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Miller Terms History, Tradition Major Parts of Living Religions


"Living religion is primarily history and tradition; from these are derived the ideals by which man lives," Alexander Miller, associate professor of Religion at Stanford University, said last night.

In the third of his Noble lectures, Miller discussed the relationship between Christianity and history. Our tradition is a Christian tradition, he said, and "even those who live out on the rebel fringe of society are stamped with the image of Christ."

Miller cited three ways in which "the person of Jesus Christ has meaning in our own life." First, he said, "without Christianity the Western World would be different and we would be different men."

He then cited the tie between Christianity and the intellectual world. Finally, he said, the Christian faith is a true faith.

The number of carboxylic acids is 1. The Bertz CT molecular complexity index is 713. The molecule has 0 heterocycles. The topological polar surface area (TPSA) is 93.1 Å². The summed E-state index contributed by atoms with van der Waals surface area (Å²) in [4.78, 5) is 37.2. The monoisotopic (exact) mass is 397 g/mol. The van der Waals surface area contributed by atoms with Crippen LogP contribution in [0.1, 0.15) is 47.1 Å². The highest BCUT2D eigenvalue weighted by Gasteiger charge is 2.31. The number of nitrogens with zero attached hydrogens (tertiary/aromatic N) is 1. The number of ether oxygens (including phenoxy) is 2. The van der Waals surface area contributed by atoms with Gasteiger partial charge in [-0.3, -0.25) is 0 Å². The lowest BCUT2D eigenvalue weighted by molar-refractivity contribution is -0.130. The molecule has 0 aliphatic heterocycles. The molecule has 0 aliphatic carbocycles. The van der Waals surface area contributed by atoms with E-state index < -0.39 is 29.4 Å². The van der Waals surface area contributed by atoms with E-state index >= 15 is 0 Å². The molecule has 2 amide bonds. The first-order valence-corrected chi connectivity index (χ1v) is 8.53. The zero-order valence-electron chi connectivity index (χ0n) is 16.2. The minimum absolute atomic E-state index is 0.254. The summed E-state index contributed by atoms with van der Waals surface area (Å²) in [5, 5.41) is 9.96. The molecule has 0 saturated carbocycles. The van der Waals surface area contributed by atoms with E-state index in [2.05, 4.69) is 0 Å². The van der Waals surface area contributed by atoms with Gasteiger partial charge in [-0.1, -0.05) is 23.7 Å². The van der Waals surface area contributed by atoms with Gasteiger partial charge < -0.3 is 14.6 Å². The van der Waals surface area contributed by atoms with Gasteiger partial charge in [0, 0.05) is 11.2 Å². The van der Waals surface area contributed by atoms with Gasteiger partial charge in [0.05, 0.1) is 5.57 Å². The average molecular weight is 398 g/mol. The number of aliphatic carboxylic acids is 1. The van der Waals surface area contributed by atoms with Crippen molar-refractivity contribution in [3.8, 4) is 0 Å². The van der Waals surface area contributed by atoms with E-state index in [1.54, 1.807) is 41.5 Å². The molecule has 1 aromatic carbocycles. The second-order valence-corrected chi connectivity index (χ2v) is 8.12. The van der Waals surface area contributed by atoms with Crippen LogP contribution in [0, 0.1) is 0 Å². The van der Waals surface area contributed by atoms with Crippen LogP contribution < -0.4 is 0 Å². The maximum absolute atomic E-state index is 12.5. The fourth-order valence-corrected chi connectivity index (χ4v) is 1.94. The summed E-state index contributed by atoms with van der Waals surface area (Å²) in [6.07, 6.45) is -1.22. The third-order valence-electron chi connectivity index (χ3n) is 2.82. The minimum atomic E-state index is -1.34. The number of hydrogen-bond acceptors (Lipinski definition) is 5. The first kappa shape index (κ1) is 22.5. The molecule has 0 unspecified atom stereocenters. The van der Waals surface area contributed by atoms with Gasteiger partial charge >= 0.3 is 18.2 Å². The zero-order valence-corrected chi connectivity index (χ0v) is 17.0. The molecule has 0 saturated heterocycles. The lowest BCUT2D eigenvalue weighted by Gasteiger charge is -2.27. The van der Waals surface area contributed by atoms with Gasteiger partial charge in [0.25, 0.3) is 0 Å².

Theology Explains History

Miller stated that Christian theology, when true to itself, explains history to the community. Therefore, he said, "to become a Christian is to make Christian history our history, to make community faith our faith."

Discussing the place which Christianity has in the analysis of history, Miller asserted that "the proper measure of mankind is not man but the true man in Christ."

He pointed out that in Christianity "the meaning of history is reflected in two days in the life of one man"--a reference to a New Testament description two days of Jesus' life.

Fourth Talk Tonight

The Stanford theologian, author of several books on Contemporary Christianity, will continue his talks throughout the week. Tonight in the fourth William Belden Noble Lecture of the 1957 series his topic will be "Our Intellectual Age.' He will discuss "The fallacy of conser vatism and the Church's debt to contemporary heretics."

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